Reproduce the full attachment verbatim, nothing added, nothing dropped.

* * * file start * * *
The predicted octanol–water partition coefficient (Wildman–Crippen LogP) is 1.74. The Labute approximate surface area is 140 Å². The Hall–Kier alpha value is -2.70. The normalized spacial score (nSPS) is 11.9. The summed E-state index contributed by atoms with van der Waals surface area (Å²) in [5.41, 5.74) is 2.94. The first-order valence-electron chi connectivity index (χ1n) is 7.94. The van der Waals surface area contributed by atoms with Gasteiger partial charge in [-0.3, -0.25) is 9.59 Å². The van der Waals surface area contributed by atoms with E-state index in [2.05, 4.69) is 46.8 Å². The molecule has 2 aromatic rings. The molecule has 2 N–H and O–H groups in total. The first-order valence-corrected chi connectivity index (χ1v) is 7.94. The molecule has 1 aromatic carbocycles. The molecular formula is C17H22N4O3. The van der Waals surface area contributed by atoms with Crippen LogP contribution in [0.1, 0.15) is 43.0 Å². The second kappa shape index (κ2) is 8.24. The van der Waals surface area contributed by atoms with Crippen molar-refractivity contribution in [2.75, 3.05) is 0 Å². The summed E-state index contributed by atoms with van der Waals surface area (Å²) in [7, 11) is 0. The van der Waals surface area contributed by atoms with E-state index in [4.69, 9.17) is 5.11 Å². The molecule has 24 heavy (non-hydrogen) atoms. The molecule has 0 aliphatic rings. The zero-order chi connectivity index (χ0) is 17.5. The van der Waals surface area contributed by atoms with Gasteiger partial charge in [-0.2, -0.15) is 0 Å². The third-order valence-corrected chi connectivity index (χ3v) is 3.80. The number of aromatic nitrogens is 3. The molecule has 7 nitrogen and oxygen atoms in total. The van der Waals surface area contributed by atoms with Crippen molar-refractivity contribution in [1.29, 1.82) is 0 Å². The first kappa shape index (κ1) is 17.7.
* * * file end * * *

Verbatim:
The predicted octanol–water partition coefficient (Wildman–Crippen LogP) is 1.74. The Labute approximate surface area is 140 Å². The Hall–Kier alpha value is -2.70. The normalized spacial score (nSPS) is 11.9. The summed E-state index contributed by atoms with van der Waals surface area (Å²) in [5.41, 5.74) is 2.94. The first-order valence-electron chi connectivity index (χ1n) is 7.94. The van der Waals surface area contributed by atoms with Gasteiger partial charge in [-0.3, -0.25) is 9.59 Å². The van der Waals surface area contributed by atoms with E-state index in [2.05, 4.69) is 46.8 Å². The molecule has 2 aromatic rings. The molecule has 2 N–H and O–H groups in total. The first-order valence-corrected chi connectivity index (χ1v) is 7.94. The molecule has 1 aromatic carbocycles. The molecular formula is C17H22N4O3. The van der Waals surface area contributed by atoms with Crippen LogP contribution in [0.1, 0.15) is 43.0 Å². The second kappa shape index (κ2) is 8.24. The van der Waals surface area contributed by atoms with Crippen molar-refractivity contribution in [2.75, 3.05) is 0 Å². The summed E-state index contributed by atoms with van der Waals surface area (Å²) in [7, 11) is 0. The van der Waals surface area contributed by atoms with E-state index in [4.69, 9.17) is 5.11 Å². The molecule has 24 heavy (non-hydrogen) atoms. The molecule has 0 aliphatic rings. The zero-order chi connectivity index (χ0) is 17.5. The van der Waals surface area contributed by atoms with Gasteiger partial charge in [-0.2, -0.15) is 0 Å². The third-order valence-corrected chi connectivity index (χ3v) is 3.80. The number of aromatic nitrogens is 3. The molecule has 7 nitrogen and oxygen atoms in total. The van der Waals surface area contributed by atoms with Crippen molar-refractivity contribution in [1.29, 1.82) is 0 Å². The first kappa shape index (κ1) is 17.7.